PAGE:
Temple of Literature
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These scores tell you how well-liked a place is in each Tribe. Gogobot Tribes are groups who share a certain travel style, like Family Travelers or History Buffs.
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- 98%History Buffs
- 84%Local Culture
- 84%Spiritual Seekers
- 51%Green Travelers
- 51%Budget Travelers
Member Reviews (27)
- Temple of LiteratureMember ofLocal CultureOutdoor EnthusiastsBudget Travelers+ 2Oct 18, 2013
The Temple of Literature (Van Mieu) is a nice introduction and captures the historic side of Hanoi. The Chinese-style temple has been around for hundreds of years and was a gathering place for scholars to study religious texts.Recommended for:History Buffs
- Temple of LiteratureDec 19, 2012
It is the most amazing pagoda in Hanoi... I went there twice and second time I spent half a day there just sitting, relaxing & watching around... I love the students in their traditional outfits walking around the pagoda... It is a kind of a place you look for peace...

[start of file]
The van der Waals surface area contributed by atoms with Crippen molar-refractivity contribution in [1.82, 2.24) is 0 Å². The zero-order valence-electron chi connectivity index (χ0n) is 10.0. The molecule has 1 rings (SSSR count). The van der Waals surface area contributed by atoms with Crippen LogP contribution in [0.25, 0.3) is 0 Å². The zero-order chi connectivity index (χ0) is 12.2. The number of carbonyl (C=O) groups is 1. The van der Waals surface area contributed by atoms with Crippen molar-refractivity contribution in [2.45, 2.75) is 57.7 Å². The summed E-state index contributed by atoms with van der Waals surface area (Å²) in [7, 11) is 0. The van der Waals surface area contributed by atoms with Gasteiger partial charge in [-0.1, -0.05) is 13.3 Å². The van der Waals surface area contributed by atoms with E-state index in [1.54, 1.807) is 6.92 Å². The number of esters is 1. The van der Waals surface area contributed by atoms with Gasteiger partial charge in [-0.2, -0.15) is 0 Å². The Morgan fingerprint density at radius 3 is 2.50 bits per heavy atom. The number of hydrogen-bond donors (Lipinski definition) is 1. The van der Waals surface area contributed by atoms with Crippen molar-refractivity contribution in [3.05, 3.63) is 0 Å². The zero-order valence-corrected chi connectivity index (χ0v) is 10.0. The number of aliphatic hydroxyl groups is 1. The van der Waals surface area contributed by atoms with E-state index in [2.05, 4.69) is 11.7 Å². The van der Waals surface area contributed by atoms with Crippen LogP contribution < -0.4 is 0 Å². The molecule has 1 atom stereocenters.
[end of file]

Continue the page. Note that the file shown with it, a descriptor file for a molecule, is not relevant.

- Temple of LiteratureJul 17, 2012
Next to the Museum of Ethnology, this was my favorite spot in Hanoi. The temple is lovely and very peaceful and serene in the middle of such a busy city. The best part - and the part that our kids (aged 7-10) enjoyed the most was the performance of traditional Vietnamese music. The musicians use fantastic instruments I had never seen before and played beautifully. It's definitely worth stopping to listen to and watch.
- Temple of LiteratureJul 04, 2012
Entry is through the two-tiered Van Mieu Gate on Quoc Tu Giam. The temple‘s ground plan, modelled on that of Confucius‘s birthplace in Qufu, China, consists of a succession of five walled courtyards. The first two are havens of trim lawns and noble trees separated by a simple pavilion; entry to the third is via the imposing Khue Van Cac, a double-roofed gateway built in 1805, its wooden upper storey ornamented with four radiating suns. Central to the third courtyard is the Well of Heavenly Clarity – a rectangular pond – to either side of which stand the temple‘s most valuable relics, 82 stone stelae mounted on tortoises. Each stele records the results of a state examination held at the National Academy between 1442 and 1779, though the practice only started in 1484, and gives brief biographical details of successful candidates.